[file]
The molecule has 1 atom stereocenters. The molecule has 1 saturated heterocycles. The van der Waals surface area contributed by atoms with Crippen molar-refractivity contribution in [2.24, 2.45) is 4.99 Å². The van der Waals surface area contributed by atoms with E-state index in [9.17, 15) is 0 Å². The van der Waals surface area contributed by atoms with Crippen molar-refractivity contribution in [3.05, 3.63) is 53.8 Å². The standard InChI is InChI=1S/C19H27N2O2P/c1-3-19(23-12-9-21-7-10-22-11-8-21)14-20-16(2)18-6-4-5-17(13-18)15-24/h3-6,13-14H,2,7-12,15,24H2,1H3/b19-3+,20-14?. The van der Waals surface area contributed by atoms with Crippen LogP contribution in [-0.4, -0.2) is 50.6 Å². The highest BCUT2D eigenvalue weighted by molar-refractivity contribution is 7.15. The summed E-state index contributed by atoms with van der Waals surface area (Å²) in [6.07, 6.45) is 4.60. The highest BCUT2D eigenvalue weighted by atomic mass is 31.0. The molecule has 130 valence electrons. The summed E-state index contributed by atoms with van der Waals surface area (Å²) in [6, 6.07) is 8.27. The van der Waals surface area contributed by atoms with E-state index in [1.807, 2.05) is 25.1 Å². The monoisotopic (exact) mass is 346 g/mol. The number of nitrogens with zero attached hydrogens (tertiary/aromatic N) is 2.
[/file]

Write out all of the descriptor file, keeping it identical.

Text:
The molecule has 1 atom stereocenters. The molecule has 1 saturated heterocycles. The van der Waals surface area contributed by atoms with Crippen molar-refractivity contribution in [2.24, 2.45) is 4.99 Å². The van der Waals surface area contributed by atoms with E-state index in [9.17, 15) is 0 Å². The van der Waals surface area contributed by atoms with Crippen molar-refractivity contribution in [3.05, 3.63) is 53.8 Å². The standard InChI is InChI=1S/C19H27N2O2P/c1-3-19(23-12-9-21-7-10-22-11-8-21)14-20-16(2)18-6-4-5-17(13-18)15-24/h3-6,13-14H,2,7-12,15,24H2,1H3/b19-3+,20-14?. The van der Waals surface area contributed by atoms with Crippen LogP contribution in [-0.4, -0.2) is 50.6 Å². The highest BCUT2D eigenvalue weighted by molar-refractivity contribution is 7.15. The summed E-state index contributed by atoms with van der Waals surface area (Å²) in [6.07, 6.45) is 4.60. The highest BCUT2D eigenvalue weighted by atomic mass is 31.0. The molecule has 130 valence electrons. The summed E-state index contributed by atoms with van der Waals surface area (Å²) in [6, 6.07) is 8.27. The van der Waals surface area contributed by atoms with E-state index in [1.807, 2.05) is 25.1 Å². The monoisotopic (exact) mass is 346 g/mol. The number of nitrogens with zero attached hydrogens (tertiary/aromatic N) is 2.